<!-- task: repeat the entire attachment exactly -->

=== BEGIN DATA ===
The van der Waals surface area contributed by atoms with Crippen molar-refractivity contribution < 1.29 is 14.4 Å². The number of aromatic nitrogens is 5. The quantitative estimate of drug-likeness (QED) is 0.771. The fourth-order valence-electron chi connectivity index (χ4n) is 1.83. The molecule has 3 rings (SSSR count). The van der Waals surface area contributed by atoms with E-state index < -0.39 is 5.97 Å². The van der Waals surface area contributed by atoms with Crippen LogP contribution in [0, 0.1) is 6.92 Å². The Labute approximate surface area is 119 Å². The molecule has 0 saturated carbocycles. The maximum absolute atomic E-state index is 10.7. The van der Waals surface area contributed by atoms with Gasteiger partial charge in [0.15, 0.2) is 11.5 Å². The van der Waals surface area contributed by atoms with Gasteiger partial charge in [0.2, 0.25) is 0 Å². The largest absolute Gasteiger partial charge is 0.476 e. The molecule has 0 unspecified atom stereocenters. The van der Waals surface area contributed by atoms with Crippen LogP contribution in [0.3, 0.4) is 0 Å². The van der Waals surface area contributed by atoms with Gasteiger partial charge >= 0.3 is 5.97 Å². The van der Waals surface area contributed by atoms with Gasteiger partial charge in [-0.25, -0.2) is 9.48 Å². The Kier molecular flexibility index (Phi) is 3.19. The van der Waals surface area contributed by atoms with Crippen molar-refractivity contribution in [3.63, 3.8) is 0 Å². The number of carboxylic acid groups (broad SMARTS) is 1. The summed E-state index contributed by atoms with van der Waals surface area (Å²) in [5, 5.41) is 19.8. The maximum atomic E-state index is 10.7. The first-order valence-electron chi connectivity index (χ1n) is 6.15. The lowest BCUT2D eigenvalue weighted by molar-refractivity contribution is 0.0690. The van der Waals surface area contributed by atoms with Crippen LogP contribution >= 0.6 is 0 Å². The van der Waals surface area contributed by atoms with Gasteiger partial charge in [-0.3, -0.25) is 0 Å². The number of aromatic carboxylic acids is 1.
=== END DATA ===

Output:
The van der Waals surface area contributed by atoms with Crippen molar-refractivity contribution < 1.29 is 14.4 Å². The number of aromatic nitrogens is 5. The quantitative estimate of drug-likeness (QED) is 0.771. The fourth-order valence-electron chi connectivity index (χ4n) is 1.83. The molecule has 3 rings (SSSR count). The van der Waals surface area contributed by atoms with E-state index < -0.39 is 5.97 Å². The van der Waals surface area contributed by atoms with Crippen LogP contribution in [0, 0.1) is 6.92 Å². The Labute approximate surface area is 119 Å². The molecule has 0 saturated carbocycles. The maximum absolute atomic E-state index is 10.7. The van der Waals surface area contributed by atoms with Gasteiger partial charge in [0.15, 0.2) is 11.5 Å². The van der Waals surface area contributed by atoms with Gasteiger partial charge in [0.2, 0.25) is 0 Å². The largest absolute Gasteiger partial charge is 0.476 e. The molecule has 0 unspecified atom stereocenters. The van der Waals surface area contributed by atoms with Crippen LogP contribution in [0.3, 0.4) is 0 Å². The van der Waals surface area contributed by atoms with Gasteiger partial charge >= 0.3 is 5.97 Å². The van der Waals surface area contributed by atoms with Gasteiger partial charge in [-0.25, -0.2) is 9.48 Å². The Kier molecular flexibility index (Phi) is 3.19. The van der Waals surface area contributed by atoms with Crippen molar-refractivity contribution in [3.63, 3.8) is 0 Å². The number of carboxylic acid groups (broad SMARTS) is 1. The summed E-state index contributed by atoms with van der Waals surface area (Å²) in [5, 5.41) is 19.8. The maximum atomic E-state index is 10.7. The first-order valence-electron chi connectivity index (χ1n) is 6.15. The lowest BCUT2D eigenvalue weighted by molar-refractivity contribution is 0.0690. The van der Waals surface area contributed by atoms with Crippen LogP contribution >= 0.6 is 0 Å². The van der Waals surface area contributed by atoms with Gasteiger partial charge in [-0.3, -0.25) is 0 Å². The number of aromatic carboxylic acids is 1.